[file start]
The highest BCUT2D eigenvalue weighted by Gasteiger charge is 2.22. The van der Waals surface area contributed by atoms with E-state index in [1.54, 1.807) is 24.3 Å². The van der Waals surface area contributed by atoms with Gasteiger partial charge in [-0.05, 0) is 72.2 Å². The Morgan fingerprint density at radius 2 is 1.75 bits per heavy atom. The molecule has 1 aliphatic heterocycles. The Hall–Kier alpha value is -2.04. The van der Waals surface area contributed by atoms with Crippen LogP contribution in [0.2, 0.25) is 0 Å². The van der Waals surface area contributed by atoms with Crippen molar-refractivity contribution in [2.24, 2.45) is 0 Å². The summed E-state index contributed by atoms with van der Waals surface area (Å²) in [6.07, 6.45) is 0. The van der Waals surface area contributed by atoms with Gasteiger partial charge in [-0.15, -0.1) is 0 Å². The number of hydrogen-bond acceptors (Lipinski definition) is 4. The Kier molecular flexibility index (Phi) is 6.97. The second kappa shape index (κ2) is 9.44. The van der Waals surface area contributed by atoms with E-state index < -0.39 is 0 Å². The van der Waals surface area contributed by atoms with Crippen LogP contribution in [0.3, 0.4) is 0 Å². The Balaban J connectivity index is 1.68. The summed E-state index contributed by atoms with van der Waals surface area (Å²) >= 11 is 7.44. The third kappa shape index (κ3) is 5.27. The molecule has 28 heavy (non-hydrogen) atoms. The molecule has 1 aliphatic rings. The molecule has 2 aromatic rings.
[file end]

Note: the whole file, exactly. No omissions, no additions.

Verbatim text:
The highest BCUT2D eigenvalue weighted by Gasteiger charge is 2.22. The van der Waals surface area contributed by atoms with E-state index in [1.54, 1.807) is 24.3 Å². The van der Waals surface area contributed by atoms with Gasteiger partial charge in [-0.05, 0) is 72.2 Å². The Morgan fingerprint density at radius 2 is 1.75 bits per heavy atom. The molecule has 1 aliphatic heterocycles. The Hall–Kier alpha value is -2.04. The van der Waals surface area contributed by atoms with Crippen LogP contribution in [0.2, 0.25) is 0 Å². The van der Waals surface area contributed by atoms with Crippen molar-refractivity contribution in [2.24, 2.45) is 0 Å². The summed E-state index contributed by atoms with van der Waals surface area (Å²) in [6.07, 6.45) is 0. The van der Waals surface area contributed by atoms with Gasteiger partial charge in [-0.15, -0.1) is 0 Å². The number of hydrogen-bond acceptors (Lipinski definition) is 4. The Kier molecular flexibility index (Phi) is 6.97. The second kappa shape index (κ2) is 9.44. The van der Waals surface area contributed by atoms with E-state index < -0.39 is 0 Å². The van der Waals surface area contributed by atoms with Crippen LogP contribution in [0.3, 0.4) is 0 Å². The Balaban J connectivity index is 1.68. The summed E-state index contributed by atoms with van der Waals surface area (Å²) >= 11 is 7.44. The third kappa shape index (κ3) is 5.27. The molecule has 28 heavy (non-hydrogen) atoms. The molecule has 1 aliphatic rings. The molecule has 2 aromatic rings.